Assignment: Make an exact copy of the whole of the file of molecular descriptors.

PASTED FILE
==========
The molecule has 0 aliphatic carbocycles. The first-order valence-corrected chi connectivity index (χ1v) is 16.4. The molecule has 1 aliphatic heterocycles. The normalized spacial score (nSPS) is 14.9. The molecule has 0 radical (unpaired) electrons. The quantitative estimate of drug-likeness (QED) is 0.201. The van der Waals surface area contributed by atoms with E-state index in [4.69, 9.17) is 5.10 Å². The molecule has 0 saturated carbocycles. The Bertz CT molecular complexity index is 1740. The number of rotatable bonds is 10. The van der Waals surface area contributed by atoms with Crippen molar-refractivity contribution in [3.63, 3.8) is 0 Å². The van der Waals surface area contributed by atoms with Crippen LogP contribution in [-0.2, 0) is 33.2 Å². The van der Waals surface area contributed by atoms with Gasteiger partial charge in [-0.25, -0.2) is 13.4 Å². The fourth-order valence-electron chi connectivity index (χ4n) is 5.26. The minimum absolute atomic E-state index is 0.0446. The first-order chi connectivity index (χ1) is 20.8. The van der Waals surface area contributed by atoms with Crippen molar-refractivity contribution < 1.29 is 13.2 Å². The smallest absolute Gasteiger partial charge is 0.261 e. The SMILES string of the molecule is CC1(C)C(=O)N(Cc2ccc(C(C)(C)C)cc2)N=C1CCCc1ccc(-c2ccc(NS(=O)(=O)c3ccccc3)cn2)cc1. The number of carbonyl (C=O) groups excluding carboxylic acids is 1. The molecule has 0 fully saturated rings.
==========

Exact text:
The molecule has 0 aliphatic carbocycles. The first-order valence-corrected chi connectivity index (χ1v) is 16.4. The molecule has 1 aliphatic heterocycles. The normalized spacial score (nSPS) is 14.9. The molecule has 0 radical (unpaired) electrons. The quantitative estimate of drug-likeness (QED) is 0.201. The van der Waals surface area contributed by atoms with E-state index in [4.69, 9.17) is 5.10 Å². The molecule has 0 saturated carbocycles. The Bertz CT molecular complexity index is 1740. The number of rotatable bonds is 10. The van der Waals surface area contributed by atoms with Crippen molar-refractivity contribution in [3.63, 3.8) is 0 Å². The van der Waals surface area contributed by atoms with Crippen LogP contribution in [-0.2, 0) is 33.2 Å². The van der Waals surface area contributed by atoms with Gasteiger partial charge in [-0.25, -0.2) is 13.4 Å². The fourth-order valence-electron chi connectivity index (χ4n) is 5.26. The minimum absolute atomic E-state index is 0.0446. The first-order chi connectivity index (χ1) is 20.8. The van der Waals surface area contributed by atoms with Crippen molar-refractivity contribution < 1.29 is 13.2 Å². The smallest absolute Gasteiger partial charge is 0.261 e. The SMILES string of the molecule is CC1(C)C(=O)N(Cc2ccc(C(C)(C)C)cc2)N=C1CCCc1ccc(-c2ccc(NS(=O)(=O)c3ccccc3)cn2)cc1. The number of carbonyl (C=O) groups excluding carboxylic acids is 1. The molecule has 0 fully saturated rings.